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ICANN’s seven-point test for borked new gTLD bids

Kevin Murphy, September 6, 2012, 08:09:26 (UTC), Domain Policy

ICANN has published a set of seven criteria for judging whether new top-level domain applicants should be allowed to change the details of their applications.

The test is designed to enable applicants to correct stupid errors in — or make more substantial changes to — the original applications.

ICANN had received 49 such requests at the last count.

It is believed that at least three applicants — Verisign, DotConnectAfrica and Kerry Logistics — have requested changes to typos in the applied-for string itself.

Others are thought to have asked for permission to correct copy-paste errors, when they’ve applied for multiple gTLDs.

These are the factors ICANN will use to determine whether a change will be allowed:

Explanation – Is a reasonable explanation provided?

Evidence that original submission was in error – Are there indicia to support an assertion that the change merely corrects an error?

Other third parties affected – Does the change affect other third parties materially?

Precedents – Is the change similar to others that have already been approved? Could the change lead others to request similar changes that could affect third parties or result in undesirable effects on the program?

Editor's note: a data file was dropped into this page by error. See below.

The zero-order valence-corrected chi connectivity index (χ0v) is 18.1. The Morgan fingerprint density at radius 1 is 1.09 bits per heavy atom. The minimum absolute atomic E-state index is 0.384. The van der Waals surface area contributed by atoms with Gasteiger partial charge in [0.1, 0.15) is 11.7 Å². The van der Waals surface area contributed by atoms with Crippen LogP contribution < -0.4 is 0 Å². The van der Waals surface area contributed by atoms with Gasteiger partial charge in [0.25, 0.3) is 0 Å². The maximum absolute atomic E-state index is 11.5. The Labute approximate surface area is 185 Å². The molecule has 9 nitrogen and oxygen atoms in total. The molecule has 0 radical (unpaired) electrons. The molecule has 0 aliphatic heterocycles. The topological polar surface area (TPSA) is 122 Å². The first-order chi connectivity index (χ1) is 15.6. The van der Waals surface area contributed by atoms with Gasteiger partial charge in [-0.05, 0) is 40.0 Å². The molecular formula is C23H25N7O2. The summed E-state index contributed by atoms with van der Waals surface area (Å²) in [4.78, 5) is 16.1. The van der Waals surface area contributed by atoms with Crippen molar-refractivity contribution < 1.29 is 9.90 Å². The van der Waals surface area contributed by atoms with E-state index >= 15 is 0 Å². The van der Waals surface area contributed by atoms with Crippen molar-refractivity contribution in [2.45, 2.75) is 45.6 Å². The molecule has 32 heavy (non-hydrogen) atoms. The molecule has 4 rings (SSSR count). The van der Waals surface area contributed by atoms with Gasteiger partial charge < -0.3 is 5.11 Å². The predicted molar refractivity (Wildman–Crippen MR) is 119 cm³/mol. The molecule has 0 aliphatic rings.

Fairness to applicants – Would allowing the change be construed as fair to the general community? Would disallowing the change be construed as unfair?

Materiality – Would the change affect the evaluation score or require re-evaluation of some or all of the application? Would the change affect string contention or community priority consideration?

Timing – Does the timing interfere with the evaluation process in some way? ICANN reserves the right to require a re-evaluation of the application in the event of a material change. This could involve additional fees or evaluation in a subsequent application round. (AGB §1.2.7.)

It’s not yet clear who makes the decision — whether it’s ICANN staff or its board of directors. I’ve asked ICANN for clarification and will update this post when I find out.

All changes will be published in a public change log and subject to 30 days of public comment, according to ICANN’s announcement this morning.

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